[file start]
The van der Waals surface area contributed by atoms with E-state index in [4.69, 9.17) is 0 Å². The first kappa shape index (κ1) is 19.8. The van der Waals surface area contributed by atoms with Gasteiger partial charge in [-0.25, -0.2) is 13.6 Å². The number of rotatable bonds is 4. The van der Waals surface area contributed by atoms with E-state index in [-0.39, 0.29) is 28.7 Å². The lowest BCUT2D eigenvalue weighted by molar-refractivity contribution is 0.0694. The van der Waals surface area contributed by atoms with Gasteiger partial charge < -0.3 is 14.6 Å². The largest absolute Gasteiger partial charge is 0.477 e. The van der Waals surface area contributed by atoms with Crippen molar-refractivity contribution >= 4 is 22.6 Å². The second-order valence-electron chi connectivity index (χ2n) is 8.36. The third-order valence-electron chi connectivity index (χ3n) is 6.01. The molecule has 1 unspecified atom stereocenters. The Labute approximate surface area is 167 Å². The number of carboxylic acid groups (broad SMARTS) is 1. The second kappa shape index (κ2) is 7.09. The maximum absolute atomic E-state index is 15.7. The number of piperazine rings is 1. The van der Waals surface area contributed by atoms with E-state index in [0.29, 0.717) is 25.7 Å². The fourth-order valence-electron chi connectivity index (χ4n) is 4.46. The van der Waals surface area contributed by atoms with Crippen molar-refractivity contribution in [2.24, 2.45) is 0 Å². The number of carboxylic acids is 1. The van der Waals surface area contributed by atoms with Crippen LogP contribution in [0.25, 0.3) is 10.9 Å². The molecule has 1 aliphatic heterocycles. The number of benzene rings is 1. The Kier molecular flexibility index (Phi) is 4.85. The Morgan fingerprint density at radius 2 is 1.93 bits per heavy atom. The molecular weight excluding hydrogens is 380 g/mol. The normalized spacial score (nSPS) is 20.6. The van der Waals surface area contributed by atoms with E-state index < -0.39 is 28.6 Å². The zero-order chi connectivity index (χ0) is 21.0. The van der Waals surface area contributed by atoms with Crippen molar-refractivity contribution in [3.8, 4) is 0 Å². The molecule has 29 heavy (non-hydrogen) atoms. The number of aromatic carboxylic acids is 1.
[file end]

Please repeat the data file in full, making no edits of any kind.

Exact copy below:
The van der Waals surface area contributed by atoms with E-state index in [4.69, 9.17) is 0 Å². The first kappa shape index (κ1) is 19.8. The van der Waals surface area contributed by atoms with Gasteiger partial charge in [-0.25, -0.2) is 13.6 Å². The number of rotatable bonds is 4. The van der Waals surface area contributed by atoms with E-state index in [-0.39, 0.29) is 28.7 Å². The lowest BCUT2D eigenvalue weighted by molar-refractivity contribution is 0.0694. The van der Waals surface area contributed by atoms with Gasteiger partial charge < -0.3 is 14.6 Å². The largest absolute Gasteiger partial charge is 0.477 e. The van der Waals surface area contributed by atoms with Crippen molar-refractivity contribution >= 4 is 22.6 Å². The second-order valence-electron chi connectivity index (χ2n) is 8.36. The third-order valence-electron chi connectivity index (χ3n) is 6.01. The molecule has 1 unspecified atom stereocenters. The Labute approximate surface area is 167 Å². The number of carboxylic acid groups (broad SMARTS) is 1. The second kappa shape index (κ2) is 7.09. The maximum absolute atomic E-state index is 15.7. The number of piperazine rings is 1. The van der Waals surface area contributed by atoms with E-state index in [0.29, 0.717) is 25.7 Å². The fourth-order valence-electron chi connectivity index (χ4n) is 4.46. The van der Waals surface area contributed by atoms with Crippen molar-refractivity contribution in [2.24, 2.45) is 0 Å². The number of carboxylic acids is 1. The van der Waals surface area contributed by atoms with Crippen LogP contribution in [0.25, 0.3) is 10.9 Å². The molecule has 1 aliphatic heterocycles. The number of benzene rings is 1. The Kier molecular flexibility index (Phi) is 4.85. The Morgan fingerprint density at radius 2 is 1.93 bits per heavy atom. The molecular weight excluding hydrogens is 380 g/mol. The normalized spacial score (nSPS) is 20.6. The van der Waals surface area contributed by atoms with E-state index < -0.39 is 28.6 Å². The zero-order chi connectivity index (χ0) is 21.0. The van der Waals surface area contributed by atoms with Crippen molar-refractivity contribution in [3.8, 4) is 0 Å². The molecule has 29 heavy (non-hydrogen) atoms. The number of aromatic carboxylic acids is 1.